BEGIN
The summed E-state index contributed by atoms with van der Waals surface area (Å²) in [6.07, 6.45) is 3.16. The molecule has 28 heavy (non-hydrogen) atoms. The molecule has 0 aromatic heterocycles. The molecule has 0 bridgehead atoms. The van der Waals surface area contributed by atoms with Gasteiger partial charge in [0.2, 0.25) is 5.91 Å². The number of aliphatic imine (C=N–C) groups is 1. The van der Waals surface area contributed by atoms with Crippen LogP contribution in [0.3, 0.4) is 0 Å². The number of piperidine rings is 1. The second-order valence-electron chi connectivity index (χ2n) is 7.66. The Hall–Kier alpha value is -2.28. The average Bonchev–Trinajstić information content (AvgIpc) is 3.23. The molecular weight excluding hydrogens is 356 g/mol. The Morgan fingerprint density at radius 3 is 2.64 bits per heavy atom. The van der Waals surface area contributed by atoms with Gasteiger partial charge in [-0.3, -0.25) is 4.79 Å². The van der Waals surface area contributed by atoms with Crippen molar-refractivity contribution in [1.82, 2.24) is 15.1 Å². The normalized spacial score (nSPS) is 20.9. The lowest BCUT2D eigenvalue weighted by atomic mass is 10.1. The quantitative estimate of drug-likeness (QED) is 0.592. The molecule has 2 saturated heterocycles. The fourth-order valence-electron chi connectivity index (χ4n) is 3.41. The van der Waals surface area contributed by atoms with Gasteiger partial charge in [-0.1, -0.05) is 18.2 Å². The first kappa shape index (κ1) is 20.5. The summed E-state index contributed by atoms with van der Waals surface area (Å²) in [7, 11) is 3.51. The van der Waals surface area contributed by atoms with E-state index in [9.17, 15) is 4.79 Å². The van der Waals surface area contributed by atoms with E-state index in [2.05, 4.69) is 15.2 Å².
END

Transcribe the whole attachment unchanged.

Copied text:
The summed E-state index contributed by atoms with van der Waals surface area (Å²) in [6.07, 6.45) is 3.16. The molecule has 28 heavy (non-hydrogen) atoms. The molecule has 0 aromatic heterocycles. The molecule has 0 bridgehead atoms. The van der Waals surface area contributed by atoms with Gasteiger partial charge in [0.2, 0.25) is 5.91 Å². The number of aliphatic imine (C=N–C) groups is 1. The van der Waals surface area contributed by atoms with Crippen LogP contribution in [0.3, 0.4) is 0 Å². The number of piperidine rings is 1. The second-order valence-electron chi connectivity index (χ2n) is 7.66. The Hall–Kier alpha value is -2.28. The average Bonchev–Trinajstić information content (AvgIpc) is 3.23. The molecular weight excluding hydrogens is 356 g/mol. The Morgan fingerprint density at radius 3 is 2.64 bits per heavy atom. The van der Waals surface area contributed by atoms with Gasteiger partial charge in [-0.3, -0.25) is 4.79 Å². The van der Waals surface area contributed by atoms with Crippen molar-refractivity contribution in [1.82, 2.24) is 15.1 Å². The normalized spacial score (nSPS) is 20.9. The lowest BCUT2D eigenvalue weighted by atomic mass is 10.1. The quantitative estimate of drug-likeness (QED) is 0.592. The molecule has 2 saturated heterocycles. The fourth-order valence-electron chi connectivity index (χ4n) is 3.41. The van der Waals surface area contributed by atoms with Gasteiger partial charge in [-0.1, -0.05) is 18.2 Å². The first kappa shape index (κ1) is 20.5. The summed E-state index contributed by atoms with van der Waals surface area (Å²) in [7, 11) is 3.51. The van der Waals surface area contributed by atoms with E-state index in [9.17, 15) is 4.79 Å². The van der Waals surface area contributed by atoms with E-state index in [2.05, 4.69) is 15.2 Å².